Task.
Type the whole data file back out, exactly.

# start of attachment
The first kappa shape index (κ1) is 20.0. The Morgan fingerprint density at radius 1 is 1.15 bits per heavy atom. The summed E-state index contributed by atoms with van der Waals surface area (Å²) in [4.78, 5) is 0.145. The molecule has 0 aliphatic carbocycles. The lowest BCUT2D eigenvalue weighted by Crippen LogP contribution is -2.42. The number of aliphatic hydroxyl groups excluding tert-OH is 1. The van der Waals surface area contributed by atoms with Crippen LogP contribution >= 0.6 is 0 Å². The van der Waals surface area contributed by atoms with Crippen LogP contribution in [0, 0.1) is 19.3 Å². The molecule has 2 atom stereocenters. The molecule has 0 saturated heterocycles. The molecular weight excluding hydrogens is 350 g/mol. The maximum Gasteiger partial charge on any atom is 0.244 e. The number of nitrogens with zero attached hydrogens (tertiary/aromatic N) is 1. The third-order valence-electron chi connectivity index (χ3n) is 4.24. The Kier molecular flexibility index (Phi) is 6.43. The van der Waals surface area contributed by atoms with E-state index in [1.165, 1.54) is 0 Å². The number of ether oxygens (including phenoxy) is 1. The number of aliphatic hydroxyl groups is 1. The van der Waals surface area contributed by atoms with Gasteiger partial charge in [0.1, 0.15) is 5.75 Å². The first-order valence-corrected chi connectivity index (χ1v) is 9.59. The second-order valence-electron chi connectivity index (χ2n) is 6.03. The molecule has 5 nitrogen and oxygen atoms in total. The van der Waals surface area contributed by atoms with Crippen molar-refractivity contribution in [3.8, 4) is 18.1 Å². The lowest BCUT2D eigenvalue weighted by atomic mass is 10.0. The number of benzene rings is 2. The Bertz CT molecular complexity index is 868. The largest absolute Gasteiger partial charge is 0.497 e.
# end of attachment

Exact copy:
The first kappa shape index (κ1) is 20.0. The Morgan fingerprint density at radius 1 is 1.15 bits per heavy atom. The summed E-state index contributed by atoms with van der Waals surface area (Å²) in [4.78, 5) is 0.145. The molecule has 0 aliphatic carbocycles. The lowest BCUT2D eigenvalue weighted by Crippen LogP contribution is -2.42. The number of aliphatic hydroxyl groups excluding tert-OH is 1. The van der Waals surface area contributed by atoms with Crippen LogP contribution >= 0.6 is 0 Å². The van der Waals surface area contributed by atoms with Crippen LogP contribution in [0, 0.1) is 19.3 Å². The molecule has 2 atom stereocenters. The molecule has 0 saturated heterocycles. The molecular weight excluding hydrogens is 350 g/mol. The maximum Gasteiger partial charge on any atom is 0.244 e. The number of nitrogens with zero attached hydrogens (tertiary/aromatic N) is 1. The third-order valence-electron chi connectivity index (χ3n) is 4.24. The Kier molecular flexibility index (Phi) is 6.43. The van der Waals surface area contributed by atoms with E-state index in [1.165, 1.54) is 0 Å². The number of ether oxygens (including phenoxy) is 1. The number of aliphatic hydroxyl groups is 1. The van der Waals surface area contributed by atoms with Gasteiger partial charge in [0.1, 0.15) is 5.75 Å². The first-order valence-corrected chi connectivity index (χ1v) is 9.59. The second-order valence-electron chi connectivity index (χ2n) is 6.03. The molecule has 5 nitrogen and oxygen atoms in total. The van der Waals surface area contributed by atoms with Crippen molar-refractivity contribution in [3.8, 4) is 18.1 Å². The lowest BCUT2D eigenvalue weighted by atomic mass is 10.0. The number of benzene rings is 2. The Bertz CT molecular complexity index is 868. The largest absolute Gasteiger partial charge is 0.497 e.